– releseabe
    Commented Jan 22, 2022 at 6:43
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    Netflix finds the at the same place as all other TV channels and similar services find them and have been finding them for decades. There have been companies specializing in translating content for decades, not just for TV but also for movies and books. This is a silly question, it's like asking "where does find <some new baking chain> all the ingredients for their products?" and the answer would be "at the same place as all other similar chains have been getting them for years and decades before <some new baking chain> even existed".
    – BCdotWEB
    Commented Jan 22, 2022 at 8:51
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    That isn't an "unsupported guess". It is supported by the very existence of almost a century of international film and TV industry.
    – Napoleon Wilson
    Commented Jan 22, 2022 at 13:27

1 Answer 1

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According to Netflix they use third parties to locate and hire translaters.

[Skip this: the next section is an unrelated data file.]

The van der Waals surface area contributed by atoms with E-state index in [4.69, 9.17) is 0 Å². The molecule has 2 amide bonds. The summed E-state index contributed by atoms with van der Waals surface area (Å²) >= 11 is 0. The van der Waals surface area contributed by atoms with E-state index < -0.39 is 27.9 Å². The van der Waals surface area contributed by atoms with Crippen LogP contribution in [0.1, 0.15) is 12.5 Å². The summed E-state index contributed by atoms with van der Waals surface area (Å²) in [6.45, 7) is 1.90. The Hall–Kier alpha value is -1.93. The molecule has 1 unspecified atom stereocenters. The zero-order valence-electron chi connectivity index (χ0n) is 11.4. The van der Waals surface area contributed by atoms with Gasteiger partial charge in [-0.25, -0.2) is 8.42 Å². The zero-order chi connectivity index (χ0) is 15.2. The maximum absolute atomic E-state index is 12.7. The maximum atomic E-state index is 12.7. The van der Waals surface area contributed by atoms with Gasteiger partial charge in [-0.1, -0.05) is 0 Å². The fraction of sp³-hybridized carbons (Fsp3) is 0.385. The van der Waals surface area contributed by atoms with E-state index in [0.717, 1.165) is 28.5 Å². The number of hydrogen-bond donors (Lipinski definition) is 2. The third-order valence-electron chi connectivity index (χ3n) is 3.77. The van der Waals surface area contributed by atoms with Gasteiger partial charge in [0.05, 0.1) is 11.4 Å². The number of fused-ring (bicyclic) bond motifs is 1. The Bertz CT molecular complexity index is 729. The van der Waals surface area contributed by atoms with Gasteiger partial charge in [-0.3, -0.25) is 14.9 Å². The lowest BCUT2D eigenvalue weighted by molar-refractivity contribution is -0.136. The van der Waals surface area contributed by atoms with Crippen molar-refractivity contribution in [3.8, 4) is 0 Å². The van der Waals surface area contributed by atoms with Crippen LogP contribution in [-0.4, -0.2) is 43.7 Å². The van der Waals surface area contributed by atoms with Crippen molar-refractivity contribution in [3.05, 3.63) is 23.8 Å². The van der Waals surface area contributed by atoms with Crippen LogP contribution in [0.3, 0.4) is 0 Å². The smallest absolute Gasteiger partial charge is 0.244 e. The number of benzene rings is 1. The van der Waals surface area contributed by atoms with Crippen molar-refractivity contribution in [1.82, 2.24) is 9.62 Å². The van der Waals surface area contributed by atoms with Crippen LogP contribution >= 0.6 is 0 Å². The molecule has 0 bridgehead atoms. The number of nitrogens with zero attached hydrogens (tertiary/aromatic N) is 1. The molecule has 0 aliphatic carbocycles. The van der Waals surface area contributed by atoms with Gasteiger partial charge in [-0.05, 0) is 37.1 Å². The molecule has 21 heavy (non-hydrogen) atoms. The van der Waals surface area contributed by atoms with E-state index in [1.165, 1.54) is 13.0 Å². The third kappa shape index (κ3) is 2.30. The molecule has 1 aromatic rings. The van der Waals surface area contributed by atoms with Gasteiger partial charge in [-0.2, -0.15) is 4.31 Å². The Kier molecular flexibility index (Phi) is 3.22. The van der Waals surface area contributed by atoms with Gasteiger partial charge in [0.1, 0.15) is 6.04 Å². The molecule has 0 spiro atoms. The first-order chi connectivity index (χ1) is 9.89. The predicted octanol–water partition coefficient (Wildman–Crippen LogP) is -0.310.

In the absence of a common registration scheme and standardized test, how do you find the best resources to do quality media translation? Netflix does this by relying on third parties to source and manage localization efforts for our content. But even this method often lacks the precision needed to drive constant improvement and innovation in the media translation space. Each of these vendors recruit, qualify and measure their subcontractors (translators) differently, so it’s nearly impossible for Netflix to maintain a standard across all of them to ensure constant quality at a reliability and scale we need to support our constant international growth. We can measure the company’s success through metrics like rejection rates, on-time rates, etc., but we can’t measure the individual. This is like trying to win the World Cup in soccer and only being able to look at your team’s win/loss record, not knowing how many errors your players are making, blindly creating lineups without scoring averages and not having any idea how big your roster is for the next game. It’s difficult and frustrating to try to “win” in this environment, yet this is largely how Netflix has had to operate in the localization space for the last few years, while still trying to drive improvement and quality.